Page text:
isn't he, because new figures show inflation running at 2.7%, while


weekly earnings are now running at 2.1% in the three months to March.


You admitted to him that Brexit was partly to blame for his family's


struggles - are you now saying that EU also said there would be a of


years of uncertainty. Do you now say that there will be a squeeze on the


cost of living for workers until Brexit is complete? If I may, I did


not actually say that Brexit was responsible for trouble that he had.


I did say that we had of course seen an impact on inflation from changes


to the currency over the last few months, and that, as everybody


knows, we are going to a negotiation on Brexit over the next two years,


and the final deal, that special relationship, special partnership


that we want to build with Europe, will be part of those negotiations.


There are two ways of looking at the impact of cost of living for people.


One is, our desire to ensure that people are in work and that we see


are economy generating higher paid jobs. That's what we want to see.


But if you're going to do that, you have to make sure you have a


credible plan to build on the strength of the economy and not


destroy it with the sort of policies that we have seen from the Labour


Party yesterday in their manifesto. And then, on the other side of the


equation, in terms of cost of living, of course, we can help


people in certain areas, and that's exactly what we're proposing to do


in of energy costs, which as you know, the regulator said the


customers of the big six suppliers are paying ?1.4 billion more a year


than they would if the market was truly competitive. That's why in


government we would take action on that. 2.9 million new jobs, net new


jobs, since 2010, our economy is one of the fastest-growing developed


economies in the world. Yes, of course we have some inflation


passing through the economy, but it will be transient, it is a result of


currency movements last year. And the OBR forecasts that in every year


of the five-year forecast period, real wages will continue to


increase. As the Prime Minister says, the long-term answer to this


question is that only by building a strong and resilient economy can we


deliver sustainable economic road and sustainable, rising living


standards. There is no other way of doing it. It is not done by writing


in a Labour manifesto that we will do this or that. That will not


deliver sustainable, rising living standards, only getting the


fundamentals of the economy right will do that. That requires a good


exit deal and it requires strong leadership to consolidate the gains


that we've made in our economy over the last seven years. A question to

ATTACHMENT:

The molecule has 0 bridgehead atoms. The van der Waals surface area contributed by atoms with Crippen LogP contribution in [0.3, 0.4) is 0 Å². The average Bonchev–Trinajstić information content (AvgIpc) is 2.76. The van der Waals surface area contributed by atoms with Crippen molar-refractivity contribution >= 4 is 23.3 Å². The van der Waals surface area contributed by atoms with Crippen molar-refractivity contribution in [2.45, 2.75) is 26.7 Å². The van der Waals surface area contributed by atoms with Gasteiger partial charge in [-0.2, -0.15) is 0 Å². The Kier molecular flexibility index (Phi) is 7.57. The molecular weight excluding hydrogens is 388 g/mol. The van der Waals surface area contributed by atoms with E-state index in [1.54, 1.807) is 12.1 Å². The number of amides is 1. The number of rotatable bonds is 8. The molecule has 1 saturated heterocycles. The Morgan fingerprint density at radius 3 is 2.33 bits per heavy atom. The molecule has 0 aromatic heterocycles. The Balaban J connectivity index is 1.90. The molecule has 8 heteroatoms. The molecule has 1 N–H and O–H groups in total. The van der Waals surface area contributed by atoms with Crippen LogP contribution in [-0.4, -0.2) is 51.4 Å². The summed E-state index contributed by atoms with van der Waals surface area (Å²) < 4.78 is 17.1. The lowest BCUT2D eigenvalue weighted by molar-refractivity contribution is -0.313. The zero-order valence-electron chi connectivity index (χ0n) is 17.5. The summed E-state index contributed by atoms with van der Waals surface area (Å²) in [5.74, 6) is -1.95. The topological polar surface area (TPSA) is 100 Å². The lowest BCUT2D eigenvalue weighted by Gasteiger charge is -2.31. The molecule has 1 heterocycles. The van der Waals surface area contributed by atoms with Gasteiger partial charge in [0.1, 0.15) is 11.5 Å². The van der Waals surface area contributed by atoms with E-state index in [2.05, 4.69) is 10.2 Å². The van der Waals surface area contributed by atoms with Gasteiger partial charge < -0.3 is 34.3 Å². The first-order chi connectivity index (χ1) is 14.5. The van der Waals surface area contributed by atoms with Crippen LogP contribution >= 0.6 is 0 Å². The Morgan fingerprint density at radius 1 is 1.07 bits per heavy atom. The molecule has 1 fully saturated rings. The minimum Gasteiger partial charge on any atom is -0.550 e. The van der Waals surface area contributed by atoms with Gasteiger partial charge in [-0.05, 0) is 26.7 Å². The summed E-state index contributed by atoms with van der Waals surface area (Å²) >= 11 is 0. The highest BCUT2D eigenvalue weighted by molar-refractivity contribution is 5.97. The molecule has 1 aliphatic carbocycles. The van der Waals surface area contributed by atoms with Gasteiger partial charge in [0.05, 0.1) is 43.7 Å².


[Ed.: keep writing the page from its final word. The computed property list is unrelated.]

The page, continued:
both of you, which verges into the area of political philosophy, I


think. Without asking you to pre-empt your manifesto tomorrow,


philosophy of taxation, would you like to see a shift in the balance


of taxation away from work and enterprise and onto wealth? My


overriding philosophy of taxation is actually that we should be as low


tax a country as possible. It is in that way that we can ensure that


businesses are investing here and creating jobs and that people have


more of their own money to spend. That is my tax philosophy. I think


we have got a challenge as the economy changes shape. That sounds


like yesterday's question. As we move into more digital globalised


economy, the challenge is, how we tax that changing pattern of


activity, how do we make sure that companies operating digitally in the


global economy, who may have a big footprint in the UK but not


necessarily a big tax presence, how do we make sure that they pay their


fair share? This is an international bastion, who only dealt with by


agreement between nations, and Britain has led in the G20 and other


forums in taking forward this debate about how we are going to make sure


that our tax system evolves as the shape of our economy will evolves,


so carry on supporting rising living standards. That is the challenge.


Question to each of you. You have spoken about reducing the deficit,


can you commit today by when, under your chancellorship you would


eliminate the deficit? Prime Minister, you will be very aware of


the other side of the Atlantic, the White House, and allegations of


spying and what is going on with Donald Trump - do you have full


confidence in Donald Trump? Shall I take that last one? We have a very


special relationship, as you know with the United States of America.


This is the most important defence and security relationship that we


have around the world. I was very pleased when I went to the United


States shortly after President Trump's inauguration and he was able


to commit to his 100% commitment to Nato, which is and important bedrock


of our security and that of Europe. We continue to work together and we


have confidence in their relationship between us and the


United States, which helps to keep us all safer. Nobody should be in


any doubt about our commitment to getting the country back to living